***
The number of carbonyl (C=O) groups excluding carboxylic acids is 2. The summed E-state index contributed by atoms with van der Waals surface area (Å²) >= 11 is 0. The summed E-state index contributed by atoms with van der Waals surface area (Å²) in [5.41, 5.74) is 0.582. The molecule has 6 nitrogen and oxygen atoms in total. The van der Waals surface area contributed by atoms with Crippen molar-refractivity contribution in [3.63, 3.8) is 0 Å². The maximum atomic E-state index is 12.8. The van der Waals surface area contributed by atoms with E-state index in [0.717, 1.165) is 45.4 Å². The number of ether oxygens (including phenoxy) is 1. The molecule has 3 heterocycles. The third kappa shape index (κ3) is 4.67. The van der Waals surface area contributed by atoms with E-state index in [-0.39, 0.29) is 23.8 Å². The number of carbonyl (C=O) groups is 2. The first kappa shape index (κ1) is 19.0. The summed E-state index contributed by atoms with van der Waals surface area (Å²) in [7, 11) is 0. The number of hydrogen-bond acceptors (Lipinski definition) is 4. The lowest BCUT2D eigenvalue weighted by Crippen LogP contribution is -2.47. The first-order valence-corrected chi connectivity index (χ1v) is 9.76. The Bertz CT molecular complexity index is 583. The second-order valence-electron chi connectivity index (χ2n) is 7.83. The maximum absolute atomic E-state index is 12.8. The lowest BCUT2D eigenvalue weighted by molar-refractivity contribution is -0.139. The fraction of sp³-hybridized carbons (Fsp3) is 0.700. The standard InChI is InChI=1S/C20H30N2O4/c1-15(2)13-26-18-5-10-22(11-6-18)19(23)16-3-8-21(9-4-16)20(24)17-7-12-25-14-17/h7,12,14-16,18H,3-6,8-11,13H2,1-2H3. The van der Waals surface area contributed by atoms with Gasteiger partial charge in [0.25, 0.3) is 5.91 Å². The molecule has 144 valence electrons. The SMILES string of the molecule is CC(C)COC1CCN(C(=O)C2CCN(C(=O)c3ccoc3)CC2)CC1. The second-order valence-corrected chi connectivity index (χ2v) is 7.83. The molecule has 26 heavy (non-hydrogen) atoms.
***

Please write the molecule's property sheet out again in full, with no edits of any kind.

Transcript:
The number of carbonyl (C=O) groups excluding carboxylic acids is 2. The summed E-state index contributed by atoms with van der Waals surface area (Å²) >= 11 is 0. The summed E-state index contributed by atoms with van der Waals surface area (Å²) in [5.41, 5.74) is 0.582. The molecule has 6 nitrogen and oxygen atoms in total. The van der Waals surface area contributed by atoms with Crippen molar-refractivity contribution in [3.63, 3.8) is 0 Å². The maximum atomic E-state index is 12.8. The van der Waals surface area contributed by atoms with E-state index in [0.717, 1.165) is 45.4 Å². The number of ether oxygens (including phenoxy) is 1. The molecule has 3 heterocycles. The third kappa shape index (κ3) is 4.67. The van der Waals surface area contributed by atoms with E-state index in [-0.39, 0.29) is 23.8 Å². The number of carbonyl (C=O) groups is 2. The first kappa shape index (κ1) is 19.0. The summed E-state index contributed by atoms with van der Waals surface area (Å²) in [7, 11) is 0. The number of hydrogen-bond acceptors (Lipinski definition) is 4. The lowest BCUT2D eigenvalue weighted by Crippen LogP contribution is -2.47. The first-order valence-corrected chi connectivity index (χ1v) is 9.76. The Bertz CT molecular complexity index is 583. The second-order valence-electron chi connectivity index (χ2n) is 7.83. The maximum absolute atomic E-state index is 12.8. The lowest BCUT2D eigenvalue weighted by molar-refractivity contribution is -0.139. The fraction of sp³-hybridized carbons (Fsp3) is 0.700. The standard InChI is InChI=1S/C20H30N2O4/c1-15(2)13-26-18-5-10-22(11-6-18)19(23)16-3-8-21(9-4-16)20(24)17-7-12-25-14-17/h7,12,14-16,18H,3-6,8-11,13H2,1-2H3. The van der Waals surface area contributed by atoms with Gasteiger partial charge in [0.25, 0.3) is 5.91 Å². The molecule has 144 valence electrons. The SMILES string of the molecule is CC(C)COC1CCN(C(=O)C2CCN(C(=O)c3ccoc3)CC2)CC1. The second-order valence-corrected chi connectivity index (χ2v) is 7.83. The molecule has 26 heavy (non-hydrogen) atoms.